From WILL - News Local/State -

Bus Company Serving College Students Drops Lawsuits Against Riders

A bus company serving college students has dropped more than 120 small claim suits against its passengers. Suburban Express had filed suits alleging that riders violated the company’s terms and conditions.

A few weeks ago, University of Illinois student Jeremy Leval was returning to campus on a Suburban Express bus when he said he noticed a bus driver insulting an international student, who was having trouble understanding English.

Alain Leval of Highland Park, who is acting as his son’s attorney, said Jeremy tried to defend the student, and then later turned to social media to let people know about the incident. The online posting went viral, and began a larger conversation about problems other people have had with the bus company.

Alain said his son has become one of the many students to be sued by Suburban Express for allegedly interfering with its bus service.

“For many students, the threat was enough to have them make payment whether it was valid,” Alain said.

“This thing should have never happened,” he added. “But perhaps in hindsight, the fact that it did occur may save other students from that kind of intimidation.”

According to the suit against his son, Alain said Suburban Express was seeking $500, in addition to attorney’s fees and the ticket.

Attorney David Schaper was representing one of the other defendants being sued by the company. Back in 2010, his client purchased a bus ticket for her teenage daughter to go from Champaign to Northbrook, Ill.

After the bus failed to arrive, Schaper said the mother called her credit card company to reverse charges for the ticket. In January 2013, she received a collection letter from Suburban Express, threatening to sue her.

After she refused to pay up, Schaper said the company did follow through with that threat with a lawsuit filed in Ford County court in Paxton, which is about two hours from Chicago and roughly 25 minutes from Champaign.

“There’s no connection between this case and Ford County,” Schaper said. “I made a motion to transfer venue. The judge after the hearing and the briefing agreed to grant our motion.”

Schaper noted that the only connection to Ford County is that Suburban Express had a clause in its terms and conditions that any legal action between the passengers and the company must take place in Ford County.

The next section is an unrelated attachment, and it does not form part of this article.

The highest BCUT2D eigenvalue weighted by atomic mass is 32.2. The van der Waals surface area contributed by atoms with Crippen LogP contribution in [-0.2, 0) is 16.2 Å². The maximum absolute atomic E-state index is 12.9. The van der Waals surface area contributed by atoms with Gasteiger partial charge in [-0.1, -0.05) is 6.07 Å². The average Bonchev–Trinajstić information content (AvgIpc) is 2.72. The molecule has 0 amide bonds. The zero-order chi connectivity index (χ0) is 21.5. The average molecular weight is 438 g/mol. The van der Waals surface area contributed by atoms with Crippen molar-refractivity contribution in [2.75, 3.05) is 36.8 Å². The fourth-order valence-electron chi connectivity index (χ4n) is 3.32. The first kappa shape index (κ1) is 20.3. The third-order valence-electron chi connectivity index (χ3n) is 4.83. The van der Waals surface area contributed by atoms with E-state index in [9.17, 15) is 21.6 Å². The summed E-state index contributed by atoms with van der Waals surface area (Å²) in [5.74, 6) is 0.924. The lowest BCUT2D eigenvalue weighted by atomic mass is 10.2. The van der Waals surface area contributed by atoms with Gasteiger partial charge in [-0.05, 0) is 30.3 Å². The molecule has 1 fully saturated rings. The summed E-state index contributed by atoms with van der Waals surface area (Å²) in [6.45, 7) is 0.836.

“Normally, venue is the place where you bring a lawsuit in Illinois as the place where the defendants reside, or where some substantial portion of the transaction occurred.”

Another concern raised by U of I students is the company’s policy of charging riders an automatic $100 fine if they use their ticket on the wrong day or for the wrong trip.

In addition to dismissing the lawsuits, Suburban Express said it is modifying its agreement policy with riders. A revised policy currently posted on its website does not include any reference to a fine or Ford County.

U of I Student Body President Damani Bolden said he welcomes any policy changes by Suburban Express, but he still wants the Illinois Attorney General’s office to investigate the company’s practices.

“Our focus is just to ensure that students are being treated fairly by whatever corporation that we do business with and that we’re not being taken advantage of and being discriminated against,” Bolden said.

A spokesman for the state Attorney General said the office has received complaints about Suburban Express, and it wants to meet with company officials.

"We still have some questions for (Suburban Express)," Spokesman Scott Mulford said. "In the meantime, people can still let our office know about inquiries or consumer complaints."

An attorney representing the company, Rochelle Funderburg with the Champaign law firm Meyer Capel, declined an interview request. Funderburg  said she does not comment on her client’s cases.